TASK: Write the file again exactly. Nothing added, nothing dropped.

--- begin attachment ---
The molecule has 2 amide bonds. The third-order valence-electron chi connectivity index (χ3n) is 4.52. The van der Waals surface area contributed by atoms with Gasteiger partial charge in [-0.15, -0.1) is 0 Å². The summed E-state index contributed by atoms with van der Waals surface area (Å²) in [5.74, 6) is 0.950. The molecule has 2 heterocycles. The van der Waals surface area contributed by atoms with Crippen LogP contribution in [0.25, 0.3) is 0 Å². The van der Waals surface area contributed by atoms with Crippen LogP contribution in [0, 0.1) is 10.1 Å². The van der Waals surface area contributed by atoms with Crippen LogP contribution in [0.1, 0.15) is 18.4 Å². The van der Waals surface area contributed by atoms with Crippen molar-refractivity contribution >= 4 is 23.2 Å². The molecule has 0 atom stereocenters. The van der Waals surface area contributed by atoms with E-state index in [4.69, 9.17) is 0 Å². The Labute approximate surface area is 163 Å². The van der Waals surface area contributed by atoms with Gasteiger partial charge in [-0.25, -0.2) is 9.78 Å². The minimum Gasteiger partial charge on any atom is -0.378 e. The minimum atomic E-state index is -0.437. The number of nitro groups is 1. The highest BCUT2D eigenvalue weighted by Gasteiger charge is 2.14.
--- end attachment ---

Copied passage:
The molecule has 2 amide bonds. The third-order valence-electron chi connectivity index (χ3n) is 4.52. The van der Waals surface area contributed by atoms with Gasteiger partial charge in [-0.15, -0.1) is 0 Å². The summed E-state index contributed by atoms with van der Waals surface area (Å²) in [5.74, 6) is 0.950. The molecule has 2 heterocycles. The van der Waals surface area contributed by atoms with Crippen LogP contribution in [0.25, 0.3) is 0 Å². The van der Waals surface area contributed by atoms with Crippen LogP contribution in [0, 0.1) is 10.1 Å². The van der Waals surface area contributed by atoms with Crippen LogP contribution in [0.1, 0.15) is 18.4 Å². The van der Waals surface area contributed by atoms with Crippen molar-refractivity contribution >= 4 is 23.2 Å². The molecule has 0 atom stereocenters. The van der Waals surface area contributed by atoms with E-state index in [4.69, 9.17) is 0 Å². The Labute approximate surface area is 163 Å². The van der Waals surface area contributed by atoms with Gasteiger partial charge in [-0.25, -0.2) is 9.78 Å². The minimum Gasteiger partial charge on any atom is -0.378 e. The minimum atomic E-state index is -0.437. The number of nitro groups is 1. The highest BCUT2D eigenvalue weighted by Gasteiger charge is 2.14.